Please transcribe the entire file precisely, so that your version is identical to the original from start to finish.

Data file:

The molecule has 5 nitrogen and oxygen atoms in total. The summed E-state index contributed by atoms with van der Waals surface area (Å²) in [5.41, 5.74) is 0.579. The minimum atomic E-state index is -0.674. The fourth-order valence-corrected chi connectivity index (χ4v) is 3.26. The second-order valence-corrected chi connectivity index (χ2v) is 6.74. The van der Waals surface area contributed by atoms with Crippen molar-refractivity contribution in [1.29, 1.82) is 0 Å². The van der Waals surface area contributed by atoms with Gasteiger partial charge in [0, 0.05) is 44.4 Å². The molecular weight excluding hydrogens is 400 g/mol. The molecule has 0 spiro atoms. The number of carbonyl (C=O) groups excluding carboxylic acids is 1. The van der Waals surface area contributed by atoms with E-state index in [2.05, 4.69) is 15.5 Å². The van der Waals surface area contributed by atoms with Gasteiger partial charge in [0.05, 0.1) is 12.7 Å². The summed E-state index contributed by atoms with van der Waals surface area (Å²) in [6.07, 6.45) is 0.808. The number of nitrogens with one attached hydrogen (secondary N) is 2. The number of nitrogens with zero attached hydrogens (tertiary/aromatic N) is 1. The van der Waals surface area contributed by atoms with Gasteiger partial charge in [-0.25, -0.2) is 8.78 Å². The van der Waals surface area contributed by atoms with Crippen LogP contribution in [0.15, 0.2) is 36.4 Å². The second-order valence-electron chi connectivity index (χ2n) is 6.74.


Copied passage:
The molecule has 5 nitrogen and oxygen atoms in total. The summed E-state index contributed by atoms with van der Waals surface area (Å²) in [5.41, 5.74) is 0.579. The minimum atomic E-state index is -0.674. The fourth-order valence-corrected chi connectivity index (χ4v) is 3.26. The second-order valence-corrected chi connectivity index (χ2v) is 6.74. The van der Waals surface area contributed by atoms with Crippen molar-refractivity contribution in [1.29, 1.82) is 0 Å². The van der Waals surface area contributed by atoms with Gasteiger partial charge in [0, 0.05) is 44.4 Å². The molecular weight excluding hydrogens is 400 g/mol. The molecule has 0 spiro atoms. The number of carbonyl (C=O) groups excluding carboxylic acids is 1. The van der Waals surface area contributed by atoms with E-state index in [2.05, 4.69) is 15.5 Å². The van der Waals surface area contributed by atoms with Gasteiger partial charge in [0.05, 0.1) is 12.7 Å². The summed E-state index contributed by atoms with van der Waals surface area (Å²) in [6.07, 6.45) is 0.808. The number of nitrogens with one attached hydrogen (secondary N) is 2. The number of nitrogens with zero attached hydrogens (tertiary/aromatic N) is 1. The van der Waals surface area contributed by atoms with Gasteiger partial charge in [-0.25, -0.2) is 8.78 Å². The van der Waals surface area contributed by atoms with Crippen LogP contribution in [0.15, 0.2) is 36.4 Å². The second-order valence-electron chi connectivity index (χ2n) is 6.74.